Minty menthol is Big Tobacco’s #1 way to hook and kill Black people
Coming of age in the 1970s, I can still vividly remember seeing Marvin Gaye at the Kool Jazz Festival at the Oakland Coliseum and thinking how wonderful it was that Kool cigarettes were supporting our artists. I was a teenager and didn’t connect that Big Tobacco’s sponsorships, product giveaways, and money were simply part of their master plan to get and keep Black people hooked to menthol cigarettes. It was predatory targeting and customer recruitment all dressed up as support for the Black community. Their ability to link this deadly product to the natural “coolness” of Black people was a true marketing triumph.
Menthol has been the tobacco industry’s recruitment tool for far too long. It has been added to cigarettes for nearly a century, masking tobacco’s harsh flavor, making the smoke feel smoother and easier to inhale – but that ease comes with a price. The smoothness of menthol allows smokers to inhale more deeply, so harmful particles can settle lower in the lungs. Menthol cigarettes are also harder to stop – people who use menthol cigarettes have a lower rate of successfully quitting.
2019 marked 10 years since the passage of the Tobacco Control Act (ACT) – a historical piece of legislation that among other things, banned flavored cigarettes – all flavors except menthol. While the Act was intended to stop the tobacco industry from using the allure of sweet, enticing flavors to hook a new generation to cigarettes, it failed to do one important thing. Stop the sale of menthol-flavored cigarettes.
Yes, the Tobacco Control Act was a huge victory for all of us who had worked for decades to combat the tobacco industry, but exempting menthol cigarettes from the initial legislation was a heartbreaking setback, and anyone who loved Black smokers knew it.
Big Tobacco would like us to believe that this exemption was preserving smokers’ choice, particularly for communities of color, who have higher rates of using menthol cigarettes. For example, in California, 70 percent of African American adult cigarette smokers smoke menthols – the highest usage rate of any group. Big Tobacco is using choice as a smokescreen to hide the fact that menthols are one of their best tools to addict new customers, and they refused to let it, and Black people, go.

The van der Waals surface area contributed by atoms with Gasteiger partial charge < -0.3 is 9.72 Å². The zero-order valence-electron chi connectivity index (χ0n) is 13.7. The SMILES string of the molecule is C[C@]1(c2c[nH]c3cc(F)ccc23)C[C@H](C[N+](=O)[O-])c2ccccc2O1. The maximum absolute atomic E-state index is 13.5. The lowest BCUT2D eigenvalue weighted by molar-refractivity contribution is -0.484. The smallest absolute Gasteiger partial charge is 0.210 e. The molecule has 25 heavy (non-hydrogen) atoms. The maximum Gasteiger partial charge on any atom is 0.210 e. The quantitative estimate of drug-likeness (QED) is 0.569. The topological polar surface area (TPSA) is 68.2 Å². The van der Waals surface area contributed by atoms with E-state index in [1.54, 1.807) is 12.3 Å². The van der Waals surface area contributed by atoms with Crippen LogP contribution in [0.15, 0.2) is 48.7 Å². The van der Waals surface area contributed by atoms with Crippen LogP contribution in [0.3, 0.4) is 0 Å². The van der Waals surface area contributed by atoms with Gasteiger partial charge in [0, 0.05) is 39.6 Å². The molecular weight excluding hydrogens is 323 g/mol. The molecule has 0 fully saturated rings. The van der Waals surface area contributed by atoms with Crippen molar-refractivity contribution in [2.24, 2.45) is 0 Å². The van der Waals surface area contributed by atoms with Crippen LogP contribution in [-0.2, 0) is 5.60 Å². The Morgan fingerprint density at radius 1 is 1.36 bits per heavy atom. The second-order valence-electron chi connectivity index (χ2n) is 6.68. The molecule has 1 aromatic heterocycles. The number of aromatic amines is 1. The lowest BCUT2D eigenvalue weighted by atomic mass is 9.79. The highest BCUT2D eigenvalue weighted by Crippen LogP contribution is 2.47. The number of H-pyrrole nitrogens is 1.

Let’s look at what’s really going on. Since the Tobacco Control Act was signed, although cigarette use has declined in the US in recent years, sales of menthol cigarettes have steadily increased, especially among young people and new smokers, essentially having the opposite effect the Tobacco Control Act intended!
The milestone we should be celebrating is the more than the 32,000 lives that would have been saved by 2050 had the menthol cigarette ban gone into effect in 2011. And though Black folks are only ten percent of the US population, a third of those saved lives would have been African Americans. This huge disparity is a testament to the effectiveness of decades of predatory tobacco industry targeting. Menthol cigarettes are the main reason why African American communities experience the greatest burden of tobacco-related mortality of any racial or ethnic group in the United States. Tobacco kills more African Americans annually than AIDS, alcohol, car accidents, illegal drugs, murders and suicides combined.
It’s important to note that menthol sale bans do not criminalize individual people who smoke menthol cigarettes or punish smokers who have been targeted by the tobacco industry for decades to use these deadly products – they are merely aimed to prevent their sale. The truth behind the smoke is that the tobacco industry is working hard to prevent sales bans. It’s estimated that the industry’s contributions to the African American community are as high as $25 million per year. Hopefully, our people are smarter than we were in the seventies, and we know what the tobacco industry are trying to buy … our future.
Written by Carol McGruder, Project Director
African American Statewide Coordinating Center
Carol McGruder is a seasoned veteran of California’s tobacco control experience and has served as an advisor in many capacities, most recently as a founding member and Co-Chairperson of the African American Tobacco Control Leadership Council. In 2017, the San Francisco National Association for the Advancement of Colored People honored Ms. McGruder for her community activism. She is a recipient of the prestigious Jefferson Award for community activism in tobacco control and in 2007 she was the American Legacy Foundation national honoree for “Community Activist of the Year.”